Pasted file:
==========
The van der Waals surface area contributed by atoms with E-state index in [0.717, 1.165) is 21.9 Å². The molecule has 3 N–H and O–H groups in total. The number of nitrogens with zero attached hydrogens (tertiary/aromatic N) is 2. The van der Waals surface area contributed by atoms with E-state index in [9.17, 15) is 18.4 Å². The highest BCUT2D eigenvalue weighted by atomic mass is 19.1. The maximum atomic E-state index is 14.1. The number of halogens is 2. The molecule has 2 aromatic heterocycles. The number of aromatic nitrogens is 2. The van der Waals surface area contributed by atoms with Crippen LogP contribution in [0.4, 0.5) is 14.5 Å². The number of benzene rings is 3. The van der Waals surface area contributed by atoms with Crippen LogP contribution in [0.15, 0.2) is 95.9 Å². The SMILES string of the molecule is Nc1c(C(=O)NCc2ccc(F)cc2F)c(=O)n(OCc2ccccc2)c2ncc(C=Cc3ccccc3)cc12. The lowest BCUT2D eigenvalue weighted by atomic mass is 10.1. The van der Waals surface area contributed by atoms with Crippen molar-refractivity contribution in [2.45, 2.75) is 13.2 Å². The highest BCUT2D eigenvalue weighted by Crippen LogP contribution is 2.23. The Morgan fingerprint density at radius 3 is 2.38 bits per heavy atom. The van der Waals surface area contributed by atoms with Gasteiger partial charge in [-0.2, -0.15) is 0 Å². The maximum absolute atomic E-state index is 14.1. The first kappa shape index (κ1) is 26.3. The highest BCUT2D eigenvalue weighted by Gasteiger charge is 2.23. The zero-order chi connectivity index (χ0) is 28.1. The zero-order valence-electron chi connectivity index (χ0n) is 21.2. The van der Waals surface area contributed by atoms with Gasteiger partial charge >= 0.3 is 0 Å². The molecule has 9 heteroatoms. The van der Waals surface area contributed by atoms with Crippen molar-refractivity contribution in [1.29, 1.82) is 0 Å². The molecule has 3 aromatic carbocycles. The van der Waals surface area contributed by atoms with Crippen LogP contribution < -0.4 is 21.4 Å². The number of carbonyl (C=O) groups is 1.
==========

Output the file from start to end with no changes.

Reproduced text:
The van der Waals surface area contributed by atoms with E-state index in [0.717, 1.165) is 21.9 Å². The molecule has 3 N–H and O–H groups in total. The number of nitrogens with zero attached hydrogens (tertiary/aromatic N) is 2. The van der Waals surface area contributed by atoms with E-state index in [9.17, 15) is 18.4 Å². The highest BCUT2D eigenvalue weighted by atomic mass is 19.1. The maximum atomic E-state index is 14.1. The number of halogens is 2. The molecule has 2 aromatic heterocycles. The number of aromatic nitrogens is 2. The van der Waals surface area contributed by atoms with Crippen LogP contribution in [0.4, 0.5) is 14.5 Å². The number of benzene rings is 3. The van der Waals surface area contributed by atoms with Crippen LogP contribution in [0.15, 0.2) is 95.9 Å². The SMILES string of the molecule is Nc1c(C(=O)NCc2ccc(F)cc2F)c(=O)n(OCc2ccccc2)c2ncc(C=Cc3ccccc3)cc12. The lowest BCUT2D eigenvalue weighted by atomic mass is 10.1. The van der Waals surface area contributed by atoms with Crippen molar-refractivity contribution in [2.45, 2.75) is 13.2 Å². The highest BCUT2D eigenvalue weighted by Crippen LogP contribution is 2.23. The Morgan fingerprint density at radius 3 is 2.38 bits per heavy atom. The van der Waals surface area contributed by atoms with Gasteiger partial charge in [-0.2, -0.15) is 0 Å². The maximum absolute atomic E-state index is 14.1. The first kappa shape index (κ1) is 26.3. The highest BCUT2D eigenvalue weighted by Gasteiger charge is 2.23. The zero-order chi connectivity index (χ0) is 28.1. The zero-order valence-electron chi connectivity index (χ0n) is 21.2. The van der Waals surface area contributed by atoms with Gasteiger partial charge >= 0.3 is 0 Å². The molecule has 9 heteroatoms. The van der Waals surface area contributed by atoms with Crippen molar-refractivity contribution in [1.29, 1.82) is 0 Å². The molecule has 3 aromatic carbocycles. The van der Waals surface area contributed by atoms with Crippen LogP contribution < -0.4 is 21.4 Å². The number of carbonyl (C=O) groups is 1.